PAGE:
Along the Arroyo Seco between Los Angeles and Pasadena (and visible from the 110), a nursing home has installed a hillside 80-array photovoltaic system on their 11-acre property in the fall of 2010 and ignited a fracas of NIMBYism. The project produces approximately 93% of the facilities net energy needs and is expected to pay for it’s $1.6m price tag in 12 years.
Check out the news report from abc 7 about the controversy over the project.
The discussion and knee-jerk NIMBY reaction is pretty interested to parse, especially the perception of the political intervention to temporarily halt the project on ‘safety’ grounds (which didn’t halt getting the project built). The owner’s legal response to the city council two-week injunction is here [pdf].
“Folks, I am all for solar energy – but this appears highly excessive. The panel will stand out like a sore thumb for the foreseeable future – there is no way to mitigate the visual blight of something that will be a monstrous carbuncle on the face of our community. Can you imagine this happening with no community input in the Hollywood Hills, the Sta Monica Mountains? It should not happen to our neighborhood.”
What I like about this comment is the intentional echoing of Prince Charles’ reaction to the modernist addition to the National Gallery in London by Peter Ahrends as a “monstrous carbuncle on the face of a much-loved and elegant friend”. There is so much that can be read into her choice of words as to the socioeconomic status, political orientation, and agenda of the commenter.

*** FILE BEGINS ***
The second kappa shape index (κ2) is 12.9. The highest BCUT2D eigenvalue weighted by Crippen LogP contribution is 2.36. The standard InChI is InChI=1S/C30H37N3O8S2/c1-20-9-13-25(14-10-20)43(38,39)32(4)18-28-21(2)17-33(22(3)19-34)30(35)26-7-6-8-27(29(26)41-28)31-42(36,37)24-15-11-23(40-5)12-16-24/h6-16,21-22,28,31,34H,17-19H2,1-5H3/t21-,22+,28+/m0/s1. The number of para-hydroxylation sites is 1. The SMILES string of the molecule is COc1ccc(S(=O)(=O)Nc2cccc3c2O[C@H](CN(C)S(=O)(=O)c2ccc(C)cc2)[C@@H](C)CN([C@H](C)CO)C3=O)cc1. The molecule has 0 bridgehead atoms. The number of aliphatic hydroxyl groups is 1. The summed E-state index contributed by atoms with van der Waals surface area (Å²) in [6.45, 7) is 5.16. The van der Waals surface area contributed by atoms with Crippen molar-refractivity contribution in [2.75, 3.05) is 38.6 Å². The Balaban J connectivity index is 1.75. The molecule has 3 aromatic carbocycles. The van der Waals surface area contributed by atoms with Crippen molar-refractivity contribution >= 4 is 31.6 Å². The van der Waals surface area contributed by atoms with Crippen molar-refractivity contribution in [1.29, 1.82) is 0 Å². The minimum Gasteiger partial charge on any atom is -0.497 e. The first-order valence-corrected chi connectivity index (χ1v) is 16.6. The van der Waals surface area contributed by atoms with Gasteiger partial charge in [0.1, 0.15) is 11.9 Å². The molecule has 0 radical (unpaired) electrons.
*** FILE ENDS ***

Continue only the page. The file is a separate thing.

Here are posts and articles about the project with the range of comments if you want to read more of the vitriol and antagonism raised when there is the perception that their home’s property values will be threatened:
There is probably a master thesis in analyzing the various antagonistic and supportive comments here. In fact, the project is rather quite striking and elegant when viewed from the 110 freeway heading north – it subtly hugs the curve of the hillside and accentuates the slope. The photos of it’s construction don’t do justice – but there aren’t any recent pics to share.
Nearby, Occidental College has proposed a 1.1 megawatt project (designed by Lettuce Office) nearby that seems to be avoiding much of the political backlash – perhaps this is a case of being good neighbors or just having a location that isn’t quite so prominent. I can’t figure out if they have built it or not – I visited friends who live nearby this past summer and didn’t see it.
Full disclosure – Cal Poly MLA students proposed a River Improvement Overlay district for the Arroyo Seco in 2009 – but I had nothing to do with that project (though I may in the future).